This horrible/delightful/remarkable book works on your psyche on two levels: it attacks your senses by describing, in graphic detail, the mundane, "real world" horrors that exist just beyond the field of awareness for most Westerners living in affluent, post-industrialized "societies"; but worse yet, it open up that dark place so deeply imbedded within our basal ganglia that it can only be assumed to be the most primal and ancient of human nerve centers. It triggers an autonomic recoil from the pure darkness, cold malevolence, and absolute EVIL that surrounds us. We begin, innocently enough on the first level, following our protagonist's journey to solve a mystery ... and then slowly ... methodically ... step by step and with our guard down ... we are led blindly into reeking depths of the primordial abyss. I've never been to Calcutta. But, like many other Americans, I have traveled to a number of other "Third World" settings, both in groups and as a individual. I never cease to be appalled at the the arrogance and materialistic ego-centricity of too many American travelers who fail to respect or even try to fathom other cultures, unfamiliar traditions, and those painful economic realities suffered by much of the REST of the world.
Read more ›
Was this review helpful to you?
Want to see more reviews on this item?
Most recent customer reviews
5.0 out of 5 stars This truly an amazing book. I don't read many novels
This truly an amazing book. I don't read many novels. But this was simply a pleasure read and scared the hell out of me. It truly is frightening tale. I'm reading it again.
Published 3 months ago by Jazz Virk
4.0 out of 5 stars If you can't live up to the hype...
It's probably a huge mistake to include inflated words of hype on the cover of a horror book. "SHOCK TREATMENTS ABOUND! Read more
Published on Aug. 21 2003 by Subauthor
4.0 out of 5 stars Very enjoyable and a quick read...
Another reviewer said that this book was missing something "Simmons" and I totally agree. Song of Kali is a very quick and easy read, and overall it's quite enjoyable. Read more
Published on Aug. 12 2003 by J. Resnick
5.0 out of 5 stars Masterful and Uncompromising Horror/Suspense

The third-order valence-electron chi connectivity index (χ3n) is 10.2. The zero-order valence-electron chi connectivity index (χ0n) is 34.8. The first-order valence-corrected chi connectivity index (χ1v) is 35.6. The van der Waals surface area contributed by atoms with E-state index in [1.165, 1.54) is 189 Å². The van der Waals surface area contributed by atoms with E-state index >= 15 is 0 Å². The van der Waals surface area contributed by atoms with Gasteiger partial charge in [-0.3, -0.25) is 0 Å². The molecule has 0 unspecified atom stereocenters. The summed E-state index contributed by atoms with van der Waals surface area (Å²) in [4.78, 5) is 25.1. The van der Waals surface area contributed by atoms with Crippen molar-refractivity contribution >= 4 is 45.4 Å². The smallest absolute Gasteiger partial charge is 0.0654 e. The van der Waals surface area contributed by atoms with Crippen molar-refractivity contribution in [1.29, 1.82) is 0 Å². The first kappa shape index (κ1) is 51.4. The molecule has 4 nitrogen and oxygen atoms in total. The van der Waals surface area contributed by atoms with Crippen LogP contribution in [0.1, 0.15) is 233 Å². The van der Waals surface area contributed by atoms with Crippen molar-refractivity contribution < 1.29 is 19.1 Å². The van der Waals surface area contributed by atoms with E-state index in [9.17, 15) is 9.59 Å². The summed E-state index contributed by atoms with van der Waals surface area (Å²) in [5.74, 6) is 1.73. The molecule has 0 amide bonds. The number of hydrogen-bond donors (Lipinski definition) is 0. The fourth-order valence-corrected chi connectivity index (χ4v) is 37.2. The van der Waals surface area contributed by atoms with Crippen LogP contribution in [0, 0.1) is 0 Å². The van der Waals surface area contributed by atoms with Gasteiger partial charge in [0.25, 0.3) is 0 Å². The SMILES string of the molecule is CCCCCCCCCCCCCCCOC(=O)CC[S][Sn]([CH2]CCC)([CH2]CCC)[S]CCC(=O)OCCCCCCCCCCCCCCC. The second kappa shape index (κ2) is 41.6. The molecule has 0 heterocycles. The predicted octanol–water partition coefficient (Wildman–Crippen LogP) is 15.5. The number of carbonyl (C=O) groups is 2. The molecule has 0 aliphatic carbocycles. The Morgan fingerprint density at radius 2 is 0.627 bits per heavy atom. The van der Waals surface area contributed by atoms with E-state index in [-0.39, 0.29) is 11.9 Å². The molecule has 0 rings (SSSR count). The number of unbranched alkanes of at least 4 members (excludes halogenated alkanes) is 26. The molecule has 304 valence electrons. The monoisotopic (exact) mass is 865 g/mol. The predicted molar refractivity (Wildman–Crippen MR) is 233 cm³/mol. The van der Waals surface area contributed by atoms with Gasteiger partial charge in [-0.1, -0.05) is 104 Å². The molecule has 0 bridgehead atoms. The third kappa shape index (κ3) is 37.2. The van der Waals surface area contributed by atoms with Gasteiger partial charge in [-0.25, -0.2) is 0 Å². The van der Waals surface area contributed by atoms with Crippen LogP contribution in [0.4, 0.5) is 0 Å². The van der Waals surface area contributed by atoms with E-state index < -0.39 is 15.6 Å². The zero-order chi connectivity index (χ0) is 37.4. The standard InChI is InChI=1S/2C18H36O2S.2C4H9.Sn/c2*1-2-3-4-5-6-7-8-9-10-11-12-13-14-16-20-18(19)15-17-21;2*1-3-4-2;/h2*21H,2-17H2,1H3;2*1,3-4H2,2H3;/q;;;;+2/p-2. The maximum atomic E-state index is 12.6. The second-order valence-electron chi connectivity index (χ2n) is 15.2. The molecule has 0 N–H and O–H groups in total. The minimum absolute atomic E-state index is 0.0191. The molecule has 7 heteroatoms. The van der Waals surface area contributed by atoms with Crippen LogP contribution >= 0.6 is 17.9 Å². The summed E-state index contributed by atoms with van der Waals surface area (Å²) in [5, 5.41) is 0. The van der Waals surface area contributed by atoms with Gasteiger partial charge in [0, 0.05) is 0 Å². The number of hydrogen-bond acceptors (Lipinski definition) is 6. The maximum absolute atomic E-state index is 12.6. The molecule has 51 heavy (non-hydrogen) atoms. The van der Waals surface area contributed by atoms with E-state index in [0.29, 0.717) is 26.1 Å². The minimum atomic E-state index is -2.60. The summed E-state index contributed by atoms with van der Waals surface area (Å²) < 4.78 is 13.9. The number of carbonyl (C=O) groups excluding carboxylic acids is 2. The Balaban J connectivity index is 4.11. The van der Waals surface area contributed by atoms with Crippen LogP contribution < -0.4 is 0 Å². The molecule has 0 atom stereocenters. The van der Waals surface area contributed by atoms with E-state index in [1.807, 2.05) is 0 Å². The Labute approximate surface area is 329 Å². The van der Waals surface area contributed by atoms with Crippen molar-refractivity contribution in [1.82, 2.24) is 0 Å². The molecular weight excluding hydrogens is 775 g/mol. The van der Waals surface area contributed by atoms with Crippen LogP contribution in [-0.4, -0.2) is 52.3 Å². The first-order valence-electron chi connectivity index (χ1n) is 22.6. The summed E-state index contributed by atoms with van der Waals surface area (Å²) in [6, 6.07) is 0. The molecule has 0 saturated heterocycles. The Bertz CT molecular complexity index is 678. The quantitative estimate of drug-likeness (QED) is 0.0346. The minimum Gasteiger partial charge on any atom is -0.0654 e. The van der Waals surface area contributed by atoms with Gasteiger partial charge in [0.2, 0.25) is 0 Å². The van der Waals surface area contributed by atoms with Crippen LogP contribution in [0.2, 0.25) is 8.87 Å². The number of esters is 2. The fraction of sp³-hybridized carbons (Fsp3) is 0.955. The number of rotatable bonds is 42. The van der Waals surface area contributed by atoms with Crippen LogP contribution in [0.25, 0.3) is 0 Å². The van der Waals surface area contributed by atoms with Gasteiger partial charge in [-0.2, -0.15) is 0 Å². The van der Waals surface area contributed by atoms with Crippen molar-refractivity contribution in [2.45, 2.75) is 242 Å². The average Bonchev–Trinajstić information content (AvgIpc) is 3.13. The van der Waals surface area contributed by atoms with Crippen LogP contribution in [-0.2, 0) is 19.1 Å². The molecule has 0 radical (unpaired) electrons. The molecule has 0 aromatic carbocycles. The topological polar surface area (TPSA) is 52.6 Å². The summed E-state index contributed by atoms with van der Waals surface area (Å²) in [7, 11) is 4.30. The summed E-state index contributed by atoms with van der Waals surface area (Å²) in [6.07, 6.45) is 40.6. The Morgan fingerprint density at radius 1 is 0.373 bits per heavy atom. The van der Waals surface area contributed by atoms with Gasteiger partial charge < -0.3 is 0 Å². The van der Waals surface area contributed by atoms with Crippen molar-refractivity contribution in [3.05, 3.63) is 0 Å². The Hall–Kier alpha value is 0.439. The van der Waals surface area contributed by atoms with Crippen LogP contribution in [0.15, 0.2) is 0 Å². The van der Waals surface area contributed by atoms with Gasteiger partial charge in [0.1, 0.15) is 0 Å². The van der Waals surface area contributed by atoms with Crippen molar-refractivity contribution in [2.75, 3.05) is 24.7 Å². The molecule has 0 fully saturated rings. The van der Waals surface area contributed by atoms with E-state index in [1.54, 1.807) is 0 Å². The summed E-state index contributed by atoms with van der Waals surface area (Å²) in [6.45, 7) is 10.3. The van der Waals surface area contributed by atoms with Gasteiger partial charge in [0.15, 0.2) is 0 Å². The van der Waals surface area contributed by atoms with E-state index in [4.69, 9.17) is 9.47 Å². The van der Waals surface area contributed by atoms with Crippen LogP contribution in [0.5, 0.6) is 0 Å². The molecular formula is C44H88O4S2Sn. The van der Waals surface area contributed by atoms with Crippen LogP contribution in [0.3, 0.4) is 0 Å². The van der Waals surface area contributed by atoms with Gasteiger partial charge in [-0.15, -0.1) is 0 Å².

SONG OF KALI is a brutal but also subtle and evocative novel of almost overwhelmingly intense horror. Read more
Published on July 20 2003 by cameron-vale
3.0 out of 5 stars Not even half as good as reviews say.
Friends and reviews sold me this book as an intense exercise in shock/weird horror. I am sorry to say this, but this book doesn't live up to any of those standards. Read more
Published on June 21 2003 by A. Tamez Elizondo
3.0 out of 5 stars Well written, good story, but ultimately not very scary
I must say that I truly enjoyed reading this book. Throughout the novel, there is a lot of mystery and encroaching horror. Read more
Published on April 2 2003 by Fry Boy
5.0 out of 5 stars Loved this one!
My first Simmons "horror" title after Endymion. This was a fun and creepy read -- enjoyable for the most part. Read more
Published on March 28 2003
5.0 out of 5 stars 'Authentic'
I am from India, never been to Calcutta, heard a lot about it. This is a book written by auther who musta spent a lot of time in India! truely the best horror book. Read more
Published on Feb. 8 2003
2.0 out of 5 stars I expected too much
I had high expectations about this book, somehow driven by the good reviews.
But it didn't took long before I began turning pages thinking "maybe it's now this is gonna warm... Read more
Published on Jan. 30 2003 by VR
1.0 out of 5 stars What horror?
What a go-nowhere do-nothing story of a writer/poet who goes Calcutta, India for Harper's to get a copy of a manuscript and
interview a famous Indian poet, M. Read more
Published on Jan. 23 2003
Search Customer Reviews
Only search this product's reviews

Look for similar items by category